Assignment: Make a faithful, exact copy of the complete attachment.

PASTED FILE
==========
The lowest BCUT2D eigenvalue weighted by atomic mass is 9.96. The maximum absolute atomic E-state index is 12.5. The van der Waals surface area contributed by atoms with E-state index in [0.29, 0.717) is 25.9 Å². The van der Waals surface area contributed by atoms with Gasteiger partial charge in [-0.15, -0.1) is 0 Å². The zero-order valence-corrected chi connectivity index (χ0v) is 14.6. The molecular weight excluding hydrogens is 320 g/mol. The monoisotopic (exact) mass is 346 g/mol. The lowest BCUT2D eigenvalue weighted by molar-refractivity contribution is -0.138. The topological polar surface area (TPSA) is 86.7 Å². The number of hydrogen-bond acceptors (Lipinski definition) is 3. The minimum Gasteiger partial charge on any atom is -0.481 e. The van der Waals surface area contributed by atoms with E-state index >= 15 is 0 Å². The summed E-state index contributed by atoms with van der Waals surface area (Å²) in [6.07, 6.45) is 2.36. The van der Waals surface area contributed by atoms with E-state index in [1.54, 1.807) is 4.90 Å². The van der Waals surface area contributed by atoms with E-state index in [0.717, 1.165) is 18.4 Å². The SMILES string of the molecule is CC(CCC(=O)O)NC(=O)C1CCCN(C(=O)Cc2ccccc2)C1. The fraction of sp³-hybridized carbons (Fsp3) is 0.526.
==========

The lowest BCUT2D eigenvalue weighted by atomic mass is 9.96. The maximum absolute atomic E-state index is 12.5. The van der Waals surface area contributed by atoms with E-state index in [0.29, 0.717) is 25.9 Å². The van der Waals surface area contributed by atoms with Gasteiger partial charge in [-0.15, -0.1) is 0 Å². The zero-order valence-corrected chi connectivity index (χ0v) is 14.6. The molecular weight excluding hydrogens is 320 g/mol. The monoisotopic (exact) mass is 346 g/mol. The lowest BCUT2D eigenvalue weighted by molar-refractivity contribution is -0.138. The topological polar surface area (TPSA) is 86.7 Å². The number of hydrogen-bond acceptors (Lipinski definition) is 3. The minimum Gasteiger partial charge on any atom is -0.481 e. The van der Waals surface area contributed by atoms with E-state index >= 15 is 0 Å². The summed E-state index contributed by atoms with van der Waals surface area (Å²) in [6.07, 6.45) is 2.36. The van der Waals surface area contributed by atoms with E-state index in [1.54, 1.807) is 4.90 Å². The van der Waals surface area contributed by atoms with E-state index in [0.717, 1.165) is 18.4 Å². The SMILES string of the molecule is CC(CCC(=O)O)NC(=O)C1CCCN(C(=O)Cc2ccccc2)C1. The fraction of sp³-hybridized carbons (Fsp3) is 0.526.